Reconstruction of a prehistoric house in Arkaim. (Kudrjashov Andrey/ CC BY SA 3.0)
Arkaim’s streets were made of wood and had ditches below which collected any runoff and sewage and drained it from the town. The defensive walls were made of clay and adobe blocks on a wooden frame. Enemies would have had a difficult time reaching the center.
Some researchers liken Arkaim’s layout to a swastika and/or mandala. The large circles surrounding an internal square bring the image of a mandala to mind – a square inside a circle is a sacred symbol for Hindu and Buddhist beliefs. The center of a mandala, and of Arkaim, is generally seen as the most important space – the location to focus thoughts, or, in Arkaim’s case, to hold rituals. Did the original builders understand the nature of the universe in that way and build their city to reflect that knowledge?
Arkaim aerial view. (Аркаим)
Perhaps. Consider that Arkaim is often compared to Stonehenge due to similarities in the sites’ latitude, date (although Arkaim is somewhat older), size, and use as an astronomical observatory and calendar.
Yet it seems Arkaim’s inhabitants had an even more sophisticated knowledge of astronomy than Stonehenge’s builders. Experts believe the spiral-shaped buildings were made in association with sun worship at the site or perhaps as a representation of the universe (maybe furthering the mandala proposal?)
Comparison of Stonehenge and Arkaim. (Reydekish)
Doors were placed in alignment with the rise and set of the sun and moon so that the original builders could observe at least 18 astronomical events – making Arkaim both more ancient and accurate than Stonehenge. The preciseness of Arkaim’s spiral buildings strongly suggest their use as astronomical observatories and calendars.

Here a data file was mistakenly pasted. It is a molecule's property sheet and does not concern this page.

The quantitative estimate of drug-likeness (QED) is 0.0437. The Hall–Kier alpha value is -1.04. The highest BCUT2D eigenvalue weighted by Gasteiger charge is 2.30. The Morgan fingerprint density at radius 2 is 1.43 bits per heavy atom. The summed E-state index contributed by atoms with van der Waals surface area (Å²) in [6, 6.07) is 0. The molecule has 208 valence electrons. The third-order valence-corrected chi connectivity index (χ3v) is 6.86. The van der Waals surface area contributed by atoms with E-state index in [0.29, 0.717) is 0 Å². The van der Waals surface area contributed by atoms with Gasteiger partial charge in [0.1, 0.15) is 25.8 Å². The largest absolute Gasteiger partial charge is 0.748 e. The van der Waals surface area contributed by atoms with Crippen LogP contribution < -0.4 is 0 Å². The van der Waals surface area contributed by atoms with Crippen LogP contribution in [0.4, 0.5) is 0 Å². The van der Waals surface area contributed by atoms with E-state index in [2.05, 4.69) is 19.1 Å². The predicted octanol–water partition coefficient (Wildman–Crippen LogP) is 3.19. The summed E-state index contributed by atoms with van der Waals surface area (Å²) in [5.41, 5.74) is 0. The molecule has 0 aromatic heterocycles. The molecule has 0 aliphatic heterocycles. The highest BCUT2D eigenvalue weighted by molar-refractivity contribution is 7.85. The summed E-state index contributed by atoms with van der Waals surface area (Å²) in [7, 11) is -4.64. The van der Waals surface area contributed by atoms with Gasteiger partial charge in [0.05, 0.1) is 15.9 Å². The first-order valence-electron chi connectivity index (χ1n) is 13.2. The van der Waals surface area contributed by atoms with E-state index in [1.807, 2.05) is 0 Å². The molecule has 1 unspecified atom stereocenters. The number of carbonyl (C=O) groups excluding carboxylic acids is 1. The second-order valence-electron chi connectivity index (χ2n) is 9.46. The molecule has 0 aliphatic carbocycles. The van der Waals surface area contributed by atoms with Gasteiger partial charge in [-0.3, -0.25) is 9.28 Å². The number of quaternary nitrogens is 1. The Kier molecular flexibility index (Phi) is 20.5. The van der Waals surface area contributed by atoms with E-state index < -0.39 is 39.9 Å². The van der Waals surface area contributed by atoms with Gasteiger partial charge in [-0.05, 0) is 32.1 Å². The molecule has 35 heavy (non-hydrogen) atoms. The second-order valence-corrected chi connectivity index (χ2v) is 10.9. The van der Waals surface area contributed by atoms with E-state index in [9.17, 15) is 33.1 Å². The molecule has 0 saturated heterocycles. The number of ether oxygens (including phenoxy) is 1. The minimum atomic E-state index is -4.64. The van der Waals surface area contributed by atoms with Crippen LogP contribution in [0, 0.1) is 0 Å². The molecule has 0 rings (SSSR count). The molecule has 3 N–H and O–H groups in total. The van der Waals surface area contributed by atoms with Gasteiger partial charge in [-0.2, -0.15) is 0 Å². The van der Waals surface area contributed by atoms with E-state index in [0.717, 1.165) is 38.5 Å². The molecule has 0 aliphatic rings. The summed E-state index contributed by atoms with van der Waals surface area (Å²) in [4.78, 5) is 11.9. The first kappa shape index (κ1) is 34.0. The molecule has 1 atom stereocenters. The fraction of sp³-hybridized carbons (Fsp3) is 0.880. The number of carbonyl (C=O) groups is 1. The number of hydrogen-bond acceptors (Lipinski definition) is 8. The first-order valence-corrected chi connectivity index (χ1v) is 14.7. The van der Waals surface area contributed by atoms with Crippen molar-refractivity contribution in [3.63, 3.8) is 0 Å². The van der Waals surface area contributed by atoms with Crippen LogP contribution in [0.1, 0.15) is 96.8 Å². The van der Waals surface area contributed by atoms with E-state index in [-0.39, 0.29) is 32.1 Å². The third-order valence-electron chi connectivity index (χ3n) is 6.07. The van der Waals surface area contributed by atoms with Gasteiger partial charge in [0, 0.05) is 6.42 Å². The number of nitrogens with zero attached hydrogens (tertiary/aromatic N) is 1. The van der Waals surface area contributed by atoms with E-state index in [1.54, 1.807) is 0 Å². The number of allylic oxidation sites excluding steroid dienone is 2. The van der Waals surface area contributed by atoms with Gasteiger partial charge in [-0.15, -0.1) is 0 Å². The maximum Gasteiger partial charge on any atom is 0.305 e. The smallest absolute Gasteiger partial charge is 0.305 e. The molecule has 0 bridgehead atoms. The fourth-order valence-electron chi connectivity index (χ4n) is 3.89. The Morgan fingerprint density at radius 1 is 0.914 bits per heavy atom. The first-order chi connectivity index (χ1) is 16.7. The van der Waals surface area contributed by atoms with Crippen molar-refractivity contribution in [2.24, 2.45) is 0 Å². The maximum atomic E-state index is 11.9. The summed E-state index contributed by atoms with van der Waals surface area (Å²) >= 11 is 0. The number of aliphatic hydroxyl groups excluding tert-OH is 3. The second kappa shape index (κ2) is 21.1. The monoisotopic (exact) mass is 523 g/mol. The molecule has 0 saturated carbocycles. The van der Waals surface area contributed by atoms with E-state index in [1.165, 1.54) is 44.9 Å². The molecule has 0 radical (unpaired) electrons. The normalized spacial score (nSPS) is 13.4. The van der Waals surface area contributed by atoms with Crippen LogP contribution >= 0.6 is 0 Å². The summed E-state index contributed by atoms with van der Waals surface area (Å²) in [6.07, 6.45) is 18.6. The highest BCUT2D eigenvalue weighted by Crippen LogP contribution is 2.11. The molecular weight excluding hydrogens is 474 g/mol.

Reconstruction of Arkaim Citadel. (ancient-wisdom)
Russian archaeologist K.K. Bystrushkin, who made the comparison between the two famous sites in 2003, said Stonehenge offers an observational accuracy of 10-arc minutes to a degree, but Arkaim surpasses it with an accuracy of one-arc minute.
“Stonehenge allowed for, and possibly may still allow for observations of 10 astronomical phenomena using 22 elements, whereas some archaeoastronomers claim that Arkaim allows for observations of 18 phenomena using 30 elements. This essentially means that certain events in the sky could be observed and tracked by using the site in particular ways and from different positions, and that Arkaim offered more observable events than Stonehenge.” (Mysterious Universe)
Note that the buildings at Arkaim also pre-date similar formations used by ancient Egyptians and Greeks, suggesting an early in-depth understanding of the earth in relationship to the rest of the universe.
Arkaim, Russia. (Chelyabinsk Region Governor)
The amazing knowledge of astronomy which is evident in its ruins, as well as the mystery behind its builders and abandonment, have led several scholars to say an advanced civilization once lived at Arkaim. There is even speculation that the forgotten ancient people may have had spacecrafts.
A popular legend claims a god landed at Arkaim and some people have even suggested that the center served as a launch pad for spaceships and rockets. But this is unlikely unless the pilots of the crafts had an unknown propulsion system which would not damage the buildings or people nearby.
Obviously Arkaim had a very sophisticated prehistoric culture. But was it a center for a civilization which had advanced technology? That is a difficult question. But it is still regarded as a sacred site for many people.
Ritual spirals of stones made by Rodnovers in the areas around Arkaim. (Kudrjashov Andrey/CC BY 3.0)
It has also been called a hot-spot for paranormal phenomena. Reports of UFOs in the form of light flashes, moving circles, and fog circles are prevalent. Visitors have claimed to hear strange voices, become disoriented, or see ghosts. Magnetic anomalies have also been noted. No known scientific investigations have been made looking into the claims and there is a lack of proof for these strange events, but they continue to draw in visitors and interest